The development of the EU model has included measures of governance and justification for exemptions. The legal regime which enables the single market to function is highly developed. As we know, there are people who are concerned about that as well as those who advocate it. When Brexit comes along, we have a situation in which the devolved competencies which allow distinct legislative activities within the UK potentially give rise to barriers to trade within the United Kingdom. It was the application of those common rules of the EU that allowed devolution to function as it did. Outside of those rules, we have a potential problem. That was identified early in the Brexit process. Analysis that was conducted by the Cabinet Office over time, but confirmed in 2019, talked about there being around 160 areas where you had the EU essentially legislating or giving directives in certain areas for which the devolved legislatures were responsible, and that could, therefore, potentially give rise to difficulties.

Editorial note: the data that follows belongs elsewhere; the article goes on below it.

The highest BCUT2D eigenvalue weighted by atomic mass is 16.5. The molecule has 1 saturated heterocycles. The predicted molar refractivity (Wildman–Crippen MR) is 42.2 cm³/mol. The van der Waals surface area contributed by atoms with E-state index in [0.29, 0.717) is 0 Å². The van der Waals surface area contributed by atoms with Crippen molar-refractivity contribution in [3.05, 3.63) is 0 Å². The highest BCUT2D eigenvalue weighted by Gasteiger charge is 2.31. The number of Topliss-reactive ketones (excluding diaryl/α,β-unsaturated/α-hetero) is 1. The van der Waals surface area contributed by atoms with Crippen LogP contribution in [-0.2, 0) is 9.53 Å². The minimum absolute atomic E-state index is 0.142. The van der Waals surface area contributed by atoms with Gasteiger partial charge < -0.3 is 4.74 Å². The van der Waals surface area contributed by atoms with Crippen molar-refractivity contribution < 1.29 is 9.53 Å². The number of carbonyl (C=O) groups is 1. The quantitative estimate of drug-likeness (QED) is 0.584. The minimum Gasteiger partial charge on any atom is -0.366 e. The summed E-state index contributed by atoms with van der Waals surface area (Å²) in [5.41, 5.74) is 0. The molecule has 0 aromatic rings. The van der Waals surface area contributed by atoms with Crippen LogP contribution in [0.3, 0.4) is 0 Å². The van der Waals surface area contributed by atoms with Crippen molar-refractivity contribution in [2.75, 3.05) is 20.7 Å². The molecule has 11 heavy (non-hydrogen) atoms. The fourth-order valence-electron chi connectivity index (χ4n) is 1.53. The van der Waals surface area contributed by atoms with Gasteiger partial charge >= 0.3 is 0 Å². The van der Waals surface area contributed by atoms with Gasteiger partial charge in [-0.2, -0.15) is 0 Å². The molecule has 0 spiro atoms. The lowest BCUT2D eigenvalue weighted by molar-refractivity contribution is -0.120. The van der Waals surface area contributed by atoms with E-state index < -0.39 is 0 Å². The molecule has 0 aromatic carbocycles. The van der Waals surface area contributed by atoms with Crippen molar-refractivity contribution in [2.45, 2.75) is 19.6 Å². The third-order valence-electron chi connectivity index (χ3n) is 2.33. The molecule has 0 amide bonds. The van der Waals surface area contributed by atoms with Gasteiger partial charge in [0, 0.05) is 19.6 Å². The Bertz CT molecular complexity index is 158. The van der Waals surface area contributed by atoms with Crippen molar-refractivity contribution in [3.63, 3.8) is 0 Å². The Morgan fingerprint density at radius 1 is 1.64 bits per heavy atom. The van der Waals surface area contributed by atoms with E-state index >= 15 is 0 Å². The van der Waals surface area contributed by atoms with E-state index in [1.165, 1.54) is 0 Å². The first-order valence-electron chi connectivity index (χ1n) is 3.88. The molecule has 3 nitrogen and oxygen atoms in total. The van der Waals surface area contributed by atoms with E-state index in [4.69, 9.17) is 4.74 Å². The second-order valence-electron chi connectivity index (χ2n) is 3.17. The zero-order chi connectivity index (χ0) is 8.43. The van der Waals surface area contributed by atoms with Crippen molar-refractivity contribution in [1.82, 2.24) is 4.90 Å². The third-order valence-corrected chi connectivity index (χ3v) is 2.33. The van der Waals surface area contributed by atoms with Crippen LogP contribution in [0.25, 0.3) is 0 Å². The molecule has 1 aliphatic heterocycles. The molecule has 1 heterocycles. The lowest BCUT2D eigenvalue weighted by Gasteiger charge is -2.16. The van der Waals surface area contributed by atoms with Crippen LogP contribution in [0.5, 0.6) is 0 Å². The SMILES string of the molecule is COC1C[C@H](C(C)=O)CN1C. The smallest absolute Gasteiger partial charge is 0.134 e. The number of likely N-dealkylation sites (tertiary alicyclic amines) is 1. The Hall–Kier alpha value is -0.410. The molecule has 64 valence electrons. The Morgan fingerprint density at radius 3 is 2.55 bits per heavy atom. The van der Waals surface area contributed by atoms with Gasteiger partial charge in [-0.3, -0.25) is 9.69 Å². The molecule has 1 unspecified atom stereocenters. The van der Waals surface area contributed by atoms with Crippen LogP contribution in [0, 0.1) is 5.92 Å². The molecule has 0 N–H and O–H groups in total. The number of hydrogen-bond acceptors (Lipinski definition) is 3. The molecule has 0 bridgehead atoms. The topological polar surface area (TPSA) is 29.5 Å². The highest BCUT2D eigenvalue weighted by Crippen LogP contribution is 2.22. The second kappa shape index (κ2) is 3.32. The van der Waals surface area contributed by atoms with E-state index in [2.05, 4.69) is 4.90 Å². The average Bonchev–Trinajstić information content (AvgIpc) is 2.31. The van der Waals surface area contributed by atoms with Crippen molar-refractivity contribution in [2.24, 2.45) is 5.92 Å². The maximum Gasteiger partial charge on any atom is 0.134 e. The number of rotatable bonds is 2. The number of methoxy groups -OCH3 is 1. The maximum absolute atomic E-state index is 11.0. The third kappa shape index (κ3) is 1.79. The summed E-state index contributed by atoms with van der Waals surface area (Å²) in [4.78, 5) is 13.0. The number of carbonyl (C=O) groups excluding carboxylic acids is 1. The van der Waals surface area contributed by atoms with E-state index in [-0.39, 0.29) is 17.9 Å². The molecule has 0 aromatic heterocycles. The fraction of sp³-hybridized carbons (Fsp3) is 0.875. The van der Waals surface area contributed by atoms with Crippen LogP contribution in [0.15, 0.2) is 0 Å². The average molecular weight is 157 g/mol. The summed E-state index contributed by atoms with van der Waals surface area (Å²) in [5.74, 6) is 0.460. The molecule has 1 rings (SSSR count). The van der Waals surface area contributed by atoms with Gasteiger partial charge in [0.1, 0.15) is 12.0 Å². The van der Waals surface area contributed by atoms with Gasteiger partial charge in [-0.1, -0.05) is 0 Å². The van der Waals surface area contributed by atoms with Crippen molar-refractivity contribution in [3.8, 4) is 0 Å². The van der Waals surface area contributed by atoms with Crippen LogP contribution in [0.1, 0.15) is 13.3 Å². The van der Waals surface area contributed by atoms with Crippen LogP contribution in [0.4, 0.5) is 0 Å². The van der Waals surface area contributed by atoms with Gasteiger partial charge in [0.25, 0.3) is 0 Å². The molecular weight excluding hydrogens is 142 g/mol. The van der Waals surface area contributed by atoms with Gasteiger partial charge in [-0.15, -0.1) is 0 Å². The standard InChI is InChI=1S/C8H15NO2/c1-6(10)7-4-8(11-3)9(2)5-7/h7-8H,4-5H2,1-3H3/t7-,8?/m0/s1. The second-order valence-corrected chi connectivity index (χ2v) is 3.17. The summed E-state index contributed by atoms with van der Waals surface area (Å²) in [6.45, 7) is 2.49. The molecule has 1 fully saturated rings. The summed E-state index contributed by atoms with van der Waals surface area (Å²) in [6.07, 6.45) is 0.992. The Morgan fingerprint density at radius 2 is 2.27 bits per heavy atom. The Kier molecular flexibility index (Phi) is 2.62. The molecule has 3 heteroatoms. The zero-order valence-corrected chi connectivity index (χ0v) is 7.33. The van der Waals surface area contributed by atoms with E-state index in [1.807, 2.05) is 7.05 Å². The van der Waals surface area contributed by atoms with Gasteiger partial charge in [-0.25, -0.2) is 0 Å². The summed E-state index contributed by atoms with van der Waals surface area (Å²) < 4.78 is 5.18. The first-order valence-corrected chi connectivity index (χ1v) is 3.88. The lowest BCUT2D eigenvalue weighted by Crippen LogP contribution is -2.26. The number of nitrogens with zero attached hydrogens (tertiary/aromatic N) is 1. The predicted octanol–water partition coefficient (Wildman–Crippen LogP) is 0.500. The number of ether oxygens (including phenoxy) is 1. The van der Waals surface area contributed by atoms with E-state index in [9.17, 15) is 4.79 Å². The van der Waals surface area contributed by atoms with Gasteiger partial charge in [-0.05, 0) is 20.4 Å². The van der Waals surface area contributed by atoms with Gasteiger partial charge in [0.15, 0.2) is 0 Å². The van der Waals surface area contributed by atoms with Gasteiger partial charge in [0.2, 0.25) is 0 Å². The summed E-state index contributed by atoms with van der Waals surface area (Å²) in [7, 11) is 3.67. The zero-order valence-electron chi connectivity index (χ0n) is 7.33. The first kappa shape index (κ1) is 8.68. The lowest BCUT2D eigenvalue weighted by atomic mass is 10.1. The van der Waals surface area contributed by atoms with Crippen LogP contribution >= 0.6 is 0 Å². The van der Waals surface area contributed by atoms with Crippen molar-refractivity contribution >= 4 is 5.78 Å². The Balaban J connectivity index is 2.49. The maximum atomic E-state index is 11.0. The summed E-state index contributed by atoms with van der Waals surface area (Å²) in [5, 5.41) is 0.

There were three main approaches to that. One was to identify areas where you did not really need to do anything other than adhere to general, common principles, such as maximum driver hours, so no change was needed. There were almost 80 policy areas where it was considered that there need to be non-legislative common framework agreements, so, again, essentially, things like memoranda of understanding and working together across the devolved legislatures to agree those in principle. It is notable that some of those areas are in the Northern Ireland protocol with competence. They include such things as waste management. Then, in around 21 areas, it was seen as necessary to have legislation, which is where we have the common frameworks. This was to ensure commonality, and the idea was that the devolved legislatures would work together on this to agree the minimum and the maximum, if you like, standards in those areas. Twenty-one of these related to Northern Ireland, and 17 of them are covered by the protocol, such as GMOs, issues in relation to the sale of medicines, animal welfare etc. This was the way in which we presumed the pressures on the UK internal market were going to be dealt with: through common frameworks. It was becoming clear that the time frame was very tight and that these would not be produced in time for the end of the transition period, and there were rumours in late spring and early summer that there was some plan for UK-wide legislation to address this fundamental issue about the UK internal market. The White Paper was produced in July, defining the UK internal market rather vaguely as: